Meetings go Digital

In February 2021 we were able to meet for the first time in a year – on line –  to view and hear a talk entitled Delightful,  Delovely , Deranged by Nancy Stevens in Glasgow. Her audience in the balmy south enjoyed seeing and hearing about some of the amazing wonders of nature.

  • The Japanese hold Iris celebrations where weddings are conducted whilst couples are rowed through waterways lined with Iris.
  • Hydrangeas in all their glory, flowering at the start of the rainy season, attract orderly crowds. A centenarian grower had replanted a field previously used to grow tangerines, with many-hued Hydrangeas which now attracts over 20,000 visitors a year.
  • In South America the Atacama Desert will burst into colour after the rarely seen rain; lizards who normally live on grubs will, for a short time, feast on this vegetation.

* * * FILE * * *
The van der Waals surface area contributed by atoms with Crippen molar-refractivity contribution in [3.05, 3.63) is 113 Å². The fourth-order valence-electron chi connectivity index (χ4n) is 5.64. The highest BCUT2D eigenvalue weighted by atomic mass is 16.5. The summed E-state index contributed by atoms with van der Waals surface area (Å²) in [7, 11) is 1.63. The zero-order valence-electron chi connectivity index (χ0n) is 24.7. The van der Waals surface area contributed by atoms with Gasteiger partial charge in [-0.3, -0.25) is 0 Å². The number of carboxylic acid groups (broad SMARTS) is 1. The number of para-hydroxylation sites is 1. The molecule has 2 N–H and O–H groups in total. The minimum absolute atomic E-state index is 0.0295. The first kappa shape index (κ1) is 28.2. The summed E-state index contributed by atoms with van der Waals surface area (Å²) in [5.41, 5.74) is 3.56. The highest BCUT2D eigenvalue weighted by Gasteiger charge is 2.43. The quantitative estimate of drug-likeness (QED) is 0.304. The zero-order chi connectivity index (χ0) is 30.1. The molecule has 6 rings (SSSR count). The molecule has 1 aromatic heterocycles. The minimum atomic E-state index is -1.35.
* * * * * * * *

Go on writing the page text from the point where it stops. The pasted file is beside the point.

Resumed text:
• Wax pines in Columbia looking like exclamation marks in the landscape grow to 200′ dwarfing horses grazing beneath.
  • The more southerly American coastline has trees from the Euphorbia family which are highly poisonous, dripping deadly sap – certainly a visitor deterrent!
  • The cannon ball tree with long racemes of pink/white flowers goes on to produce dangling hard ball fruit, these smell revolting to us but are eaten by cattle.
  • With a more pleasant smell, Damask roses, grown in Bulgaria are distilled for Rose oil, it is so resistant to heat it is used to lubricate rocket parts.
  • There is a type of Fir tree, also growing to 200′, which only responds to light stimulus , lacking a response to gravity.  When grown in equatorial regions it grows up straight, in other latitudes it will lean alarmingly – and then probably just fall down!

Towards the end of the talk we were treated to a picture of an English woodland carpeted with a sea of bluebells.   Surely the best sight of all as our own Spring emerges.